Ravitch Unveils Broad MTA Rescue Package
Former MTA chief Richard Ravitch stood with Governor David Paterson and Mayor Michael Bloomberg this morning to discuss details of his commission’s plan to keep the cash-starved MTA afloat both in the short-term and in years to come. Streetsblog’s Ben Fried attended the news conference and will have more later. For now, here are a few highlights:
- The Ravitch plan would bring a "mobility tax" of 33 cents per $100 that would be levied on payrolls across the region, expected to raise $1.5 billion annually.
- As expected, the proposals include tolls on East River and Harlem River bridges, projected to bring in net revenues of $600 million per year.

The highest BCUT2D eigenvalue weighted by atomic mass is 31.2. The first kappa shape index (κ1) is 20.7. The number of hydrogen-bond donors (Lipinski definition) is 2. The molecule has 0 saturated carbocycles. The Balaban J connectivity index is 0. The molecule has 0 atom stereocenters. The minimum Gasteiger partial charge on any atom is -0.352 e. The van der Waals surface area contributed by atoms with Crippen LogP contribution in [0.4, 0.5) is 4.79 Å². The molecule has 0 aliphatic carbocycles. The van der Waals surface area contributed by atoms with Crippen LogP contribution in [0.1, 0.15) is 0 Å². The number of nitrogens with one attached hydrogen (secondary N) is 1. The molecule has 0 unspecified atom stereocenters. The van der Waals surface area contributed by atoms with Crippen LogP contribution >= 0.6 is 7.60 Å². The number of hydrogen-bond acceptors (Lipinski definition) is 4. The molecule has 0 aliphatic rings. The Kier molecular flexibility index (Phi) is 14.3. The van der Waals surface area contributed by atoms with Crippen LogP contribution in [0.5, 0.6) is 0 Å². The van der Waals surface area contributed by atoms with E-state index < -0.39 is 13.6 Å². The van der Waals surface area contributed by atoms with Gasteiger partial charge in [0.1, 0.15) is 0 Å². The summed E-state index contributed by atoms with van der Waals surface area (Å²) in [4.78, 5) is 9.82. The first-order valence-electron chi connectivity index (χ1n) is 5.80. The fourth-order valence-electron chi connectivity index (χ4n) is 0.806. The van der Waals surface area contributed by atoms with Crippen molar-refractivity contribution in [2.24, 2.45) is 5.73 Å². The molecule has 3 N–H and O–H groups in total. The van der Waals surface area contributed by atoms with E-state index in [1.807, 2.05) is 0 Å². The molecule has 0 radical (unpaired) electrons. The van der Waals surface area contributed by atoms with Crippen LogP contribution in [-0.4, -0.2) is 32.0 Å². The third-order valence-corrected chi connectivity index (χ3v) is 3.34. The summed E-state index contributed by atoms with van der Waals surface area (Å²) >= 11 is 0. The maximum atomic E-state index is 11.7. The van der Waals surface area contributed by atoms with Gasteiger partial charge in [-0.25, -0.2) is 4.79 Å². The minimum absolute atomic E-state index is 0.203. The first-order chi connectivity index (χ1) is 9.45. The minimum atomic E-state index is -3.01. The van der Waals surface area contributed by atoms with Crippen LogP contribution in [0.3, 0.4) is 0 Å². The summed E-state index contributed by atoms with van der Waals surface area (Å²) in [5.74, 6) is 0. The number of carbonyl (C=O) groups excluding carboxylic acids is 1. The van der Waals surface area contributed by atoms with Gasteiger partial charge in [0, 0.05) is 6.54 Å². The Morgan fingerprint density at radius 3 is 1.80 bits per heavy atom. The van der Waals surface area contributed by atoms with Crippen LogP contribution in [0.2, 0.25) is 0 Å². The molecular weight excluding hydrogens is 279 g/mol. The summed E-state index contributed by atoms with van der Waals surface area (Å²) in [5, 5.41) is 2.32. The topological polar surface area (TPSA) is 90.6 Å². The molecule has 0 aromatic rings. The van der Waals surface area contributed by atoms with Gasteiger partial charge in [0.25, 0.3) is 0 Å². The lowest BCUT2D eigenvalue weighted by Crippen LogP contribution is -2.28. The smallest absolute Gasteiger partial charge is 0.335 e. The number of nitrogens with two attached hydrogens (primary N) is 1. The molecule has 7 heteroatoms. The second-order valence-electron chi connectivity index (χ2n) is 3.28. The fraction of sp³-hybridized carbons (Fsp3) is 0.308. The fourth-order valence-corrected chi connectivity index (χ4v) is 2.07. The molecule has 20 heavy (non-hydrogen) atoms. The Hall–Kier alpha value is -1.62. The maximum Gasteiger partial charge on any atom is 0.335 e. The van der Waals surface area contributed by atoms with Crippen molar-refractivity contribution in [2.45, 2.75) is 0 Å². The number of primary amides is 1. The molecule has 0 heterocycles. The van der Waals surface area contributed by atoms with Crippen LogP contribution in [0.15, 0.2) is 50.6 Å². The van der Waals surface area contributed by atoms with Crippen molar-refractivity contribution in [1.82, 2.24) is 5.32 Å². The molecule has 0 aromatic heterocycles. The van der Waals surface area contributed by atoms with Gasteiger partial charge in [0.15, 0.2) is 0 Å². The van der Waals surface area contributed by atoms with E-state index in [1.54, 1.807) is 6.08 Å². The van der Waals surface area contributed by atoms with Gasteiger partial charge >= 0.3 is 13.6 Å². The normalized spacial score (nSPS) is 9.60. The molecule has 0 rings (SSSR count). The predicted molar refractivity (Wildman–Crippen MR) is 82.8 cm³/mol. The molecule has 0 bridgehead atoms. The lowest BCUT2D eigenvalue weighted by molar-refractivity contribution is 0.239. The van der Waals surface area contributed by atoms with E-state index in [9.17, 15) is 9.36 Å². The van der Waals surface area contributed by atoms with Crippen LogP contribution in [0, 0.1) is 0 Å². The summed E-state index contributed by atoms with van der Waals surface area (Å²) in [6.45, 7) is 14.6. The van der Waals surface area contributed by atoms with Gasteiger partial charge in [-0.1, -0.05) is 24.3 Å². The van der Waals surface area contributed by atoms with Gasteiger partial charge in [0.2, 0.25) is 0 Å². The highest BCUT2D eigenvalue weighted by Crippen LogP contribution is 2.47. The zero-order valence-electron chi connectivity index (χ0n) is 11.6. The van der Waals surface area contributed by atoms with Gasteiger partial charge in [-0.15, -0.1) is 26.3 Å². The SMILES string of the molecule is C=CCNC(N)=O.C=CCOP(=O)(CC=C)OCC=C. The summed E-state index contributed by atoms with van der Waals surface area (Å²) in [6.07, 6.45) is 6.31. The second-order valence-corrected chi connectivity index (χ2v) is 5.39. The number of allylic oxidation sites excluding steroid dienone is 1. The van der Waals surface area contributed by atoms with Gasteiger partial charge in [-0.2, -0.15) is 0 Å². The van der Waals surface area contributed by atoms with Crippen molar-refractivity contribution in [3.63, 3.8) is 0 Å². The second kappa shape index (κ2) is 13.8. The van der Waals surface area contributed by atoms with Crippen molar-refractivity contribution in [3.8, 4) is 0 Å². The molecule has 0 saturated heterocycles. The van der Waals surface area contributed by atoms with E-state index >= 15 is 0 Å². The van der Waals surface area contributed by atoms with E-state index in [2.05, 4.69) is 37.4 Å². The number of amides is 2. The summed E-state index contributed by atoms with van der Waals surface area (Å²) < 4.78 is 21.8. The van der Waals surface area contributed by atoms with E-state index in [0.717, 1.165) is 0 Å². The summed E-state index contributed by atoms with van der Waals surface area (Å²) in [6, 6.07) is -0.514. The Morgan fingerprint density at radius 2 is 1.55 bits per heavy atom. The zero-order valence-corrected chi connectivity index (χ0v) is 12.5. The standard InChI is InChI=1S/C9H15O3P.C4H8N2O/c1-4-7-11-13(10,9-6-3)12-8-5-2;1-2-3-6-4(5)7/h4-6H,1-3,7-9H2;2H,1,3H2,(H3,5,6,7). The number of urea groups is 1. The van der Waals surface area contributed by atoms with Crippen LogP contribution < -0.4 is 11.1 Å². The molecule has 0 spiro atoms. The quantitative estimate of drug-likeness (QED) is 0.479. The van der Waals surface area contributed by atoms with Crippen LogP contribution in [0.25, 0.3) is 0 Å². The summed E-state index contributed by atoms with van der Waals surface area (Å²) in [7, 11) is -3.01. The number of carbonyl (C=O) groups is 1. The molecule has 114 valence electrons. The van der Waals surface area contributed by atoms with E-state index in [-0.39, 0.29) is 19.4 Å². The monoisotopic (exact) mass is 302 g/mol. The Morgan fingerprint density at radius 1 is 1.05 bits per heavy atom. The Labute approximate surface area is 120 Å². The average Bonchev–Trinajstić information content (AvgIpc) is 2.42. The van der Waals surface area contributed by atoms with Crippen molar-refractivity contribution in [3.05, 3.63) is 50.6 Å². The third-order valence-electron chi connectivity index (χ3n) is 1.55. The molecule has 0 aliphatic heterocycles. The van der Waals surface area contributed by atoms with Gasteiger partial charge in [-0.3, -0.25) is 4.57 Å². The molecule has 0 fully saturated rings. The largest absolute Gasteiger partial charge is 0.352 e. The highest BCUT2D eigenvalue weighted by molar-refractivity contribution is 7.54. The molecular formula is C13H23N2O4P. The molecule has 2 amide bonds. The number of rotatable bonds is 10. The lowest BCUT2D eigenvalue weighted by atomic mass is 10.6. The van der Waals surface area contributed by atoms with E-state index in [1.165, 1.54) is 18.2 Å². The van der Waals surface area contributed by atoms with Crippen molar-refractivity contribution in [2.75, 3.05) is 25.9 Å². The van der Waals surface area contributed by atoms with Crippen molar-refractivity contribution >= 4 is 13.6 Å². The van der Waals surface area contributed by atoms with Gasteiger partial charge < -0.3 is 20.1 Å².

- Ravitch described the plan, to be translated into legislation immediately by the governor’s office, as "a major stimulus bill for New York State," which would generate up to $15 billion in wages.
- The plan recommends the MTA be allowed to impose fare increases not more than every two years, pegged at the rate of inflation, without public hearings.
- Ravitch described his commission’s work as "an effort to spread the burden among the largest group that one possibly can."
- Governor Paterson expressed full support for the recommendations. Echoing Ravitch, Paterson described the proposals as "holistic." Said the governor: "The ways in which responsibility may have been shirked, or ignored, in the past, to live for another day — that day has come, and we’re going to have to make those tough choices."
- Oddly, perhaps, MTA head Lee Sander did not participate in the announcement.